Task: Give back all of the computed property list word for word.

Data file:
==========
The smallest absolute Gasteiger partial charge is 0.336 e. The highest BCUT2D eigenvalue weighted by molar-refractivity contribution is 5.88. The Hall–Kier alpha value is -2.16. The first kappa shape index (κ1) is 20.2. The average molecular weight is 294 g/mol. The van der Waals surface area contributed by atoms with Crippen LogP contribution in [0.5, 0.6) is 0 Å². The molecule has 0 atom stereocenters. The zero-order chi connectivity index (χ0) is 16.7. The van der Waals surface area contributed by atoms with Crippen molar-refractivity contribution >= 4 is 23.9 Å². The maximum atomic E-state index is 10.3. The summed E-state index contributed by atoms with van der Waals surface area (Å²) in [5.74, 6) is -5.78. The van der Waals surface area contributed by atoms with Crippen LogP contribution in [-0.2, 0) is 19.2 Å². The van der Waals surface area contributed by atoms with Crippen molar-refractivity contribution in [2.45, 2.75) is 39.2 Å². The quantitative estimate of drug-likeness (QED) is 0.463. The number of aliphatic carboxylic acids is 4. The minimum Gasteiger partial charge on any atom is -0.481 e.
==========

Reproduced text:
The smallest absolute Gasteiger partial charge is 0.336 e. The highest BCUT2D eigenvalue weighted by molar-refractivity contribution is 5.88. The Hall–Kier alpha value is -2.16. The first kappa shape index (κ1) is 20.2. The average molecular weight is 294 g/mol. The van der Waals surface area contributed by atoms with Crippen LogP contribution in [0.5, 0.6) is 0 Å². The molecule has 0 atom stereocenters. The zero-order chi connectivity index (χ0) is 16.7. The van der Waals surface area contributed by atoms with Crippen molar-refractivity contribution >= 4 is 23.9 Å². The maximum atomic E-state index is 10.3. The summed E-state index contributed by atoms with van der Waals surface area (Å²) in [5.74, 6) is -5.78. The van der Waals surface area contributed by atoms with Crippen LogP contribution in [-0.2, 0) is 19.2 Å². The van der Waals surface area contributed by atoms with Crippen molar-refractivity contribution in [2.45, 2.75) is 39.2 Å². The quantitative estimate of drug-likeness (QED) is 0.463. The number of aliphatic carboxylic acids is 4. The minimum Gasteiger partial charge on any atom is -0.481 e.